Research has shown that when people eat high-water content foods such as a green salad with a lot of vegetables or soup, they eat less food. By filling up with

dried food, such as crackers, pretzels or popcorn, because they are higher in calories and do not provide much satiety.  Specific tips are offered in Volumetrics on how to avoid high energy density food and lower caloric intake. For example, choosing a sweet snack, opt for grapes rather than raisins. Two cups of grapes, contains the equivalent amount of calories of a ¼ cup of raisins. Choosing grapes is a better Volumetrics choice, because a person would most likely feel full due to the amount of water contained in the grapes. In fact, according to Volumetrics, food containing more water and fiber, such as fruits and vegetables, are healthier because have a lower energy density, or number of calories for specific amount of food.  Food with high calorie density includes sugary and fatty foods, like potato chips and cookies.a plant-based diet, a person can balance blood sugar and avoid cravings. This method might help naturally “crowd out” less favorable food choices, thus helping to keep calorie consumption low to maintain a healthy weight.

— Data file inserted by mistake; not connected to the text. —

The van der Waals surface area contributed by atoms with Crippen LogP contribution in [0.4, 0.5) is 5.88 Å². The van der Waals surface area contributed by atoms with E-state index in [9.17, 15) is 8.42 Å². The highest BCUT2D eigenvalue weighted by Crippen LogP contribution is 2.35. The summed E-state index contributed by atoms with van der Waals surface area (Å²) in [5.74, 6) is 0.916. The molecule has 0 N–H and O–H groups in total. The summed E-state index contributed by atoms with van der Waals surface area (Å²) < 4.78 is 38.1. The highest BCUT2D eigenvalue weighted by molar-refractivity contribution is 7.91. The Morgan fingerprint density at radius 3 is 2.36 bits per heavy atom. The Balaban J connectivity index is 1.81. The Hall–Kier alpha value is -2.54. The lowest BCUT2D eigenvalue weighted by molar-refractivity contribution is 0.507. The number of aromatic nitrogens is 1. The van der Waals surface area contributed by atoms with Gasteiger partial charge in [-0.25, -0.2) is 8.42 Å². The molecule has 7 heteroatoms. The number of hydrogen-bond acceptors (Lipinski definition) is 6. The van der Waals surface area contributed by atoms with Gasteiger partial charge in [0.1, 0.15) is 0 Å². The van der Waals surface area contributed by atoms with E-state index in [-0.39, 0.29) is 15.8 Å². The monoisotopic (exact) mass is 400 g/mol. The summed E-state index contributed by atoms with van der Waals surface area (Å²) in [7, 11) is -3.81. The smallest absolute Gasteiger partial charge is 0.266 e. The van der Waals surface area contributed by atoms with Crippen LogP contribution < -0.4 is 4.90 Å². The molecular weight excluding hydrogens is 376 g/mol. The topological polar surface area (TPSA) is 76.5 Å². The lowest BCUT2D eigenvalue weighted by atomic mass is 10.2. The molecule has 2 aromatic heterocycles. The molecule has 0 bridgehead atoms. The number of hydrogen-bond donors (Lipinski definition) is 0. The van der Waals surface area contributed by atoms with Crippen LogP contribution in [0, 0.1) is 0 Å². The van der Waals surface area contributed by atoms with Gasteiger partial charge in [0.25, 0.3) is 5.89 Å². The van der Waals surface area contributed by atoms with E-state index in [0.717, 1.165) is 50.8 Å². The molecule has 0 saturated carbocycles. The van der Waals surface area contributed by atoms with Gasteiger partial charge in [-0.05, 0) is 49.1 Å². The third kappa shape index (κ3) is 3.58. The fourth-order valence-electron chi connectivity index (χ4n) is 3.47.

Volumetrics offers detailed guidance on nutrient and fluid intake, as well as physical activity. In the 326-page publication ‘Volumetrics: Feel Full on Fewer Calories’, published in 2000, the authors make the following weight management recommendations:

-Calories (Energy): Reduce usual intake by 500 to 1,000 calories per day, depending   on weight-loss goals. This practice should  lead to a healthy weight loss of 1 to 2 pounds per week.

-Fat: Limit to 20 to 30% of total calories and look for foods reduced in fat and calories.

-Carbohydrates: Carbohydrates should comprise 55% or more of total calories; it’s preferable to choose carbohydrates from whole grains, vegetables, and fruits because they are more satiating.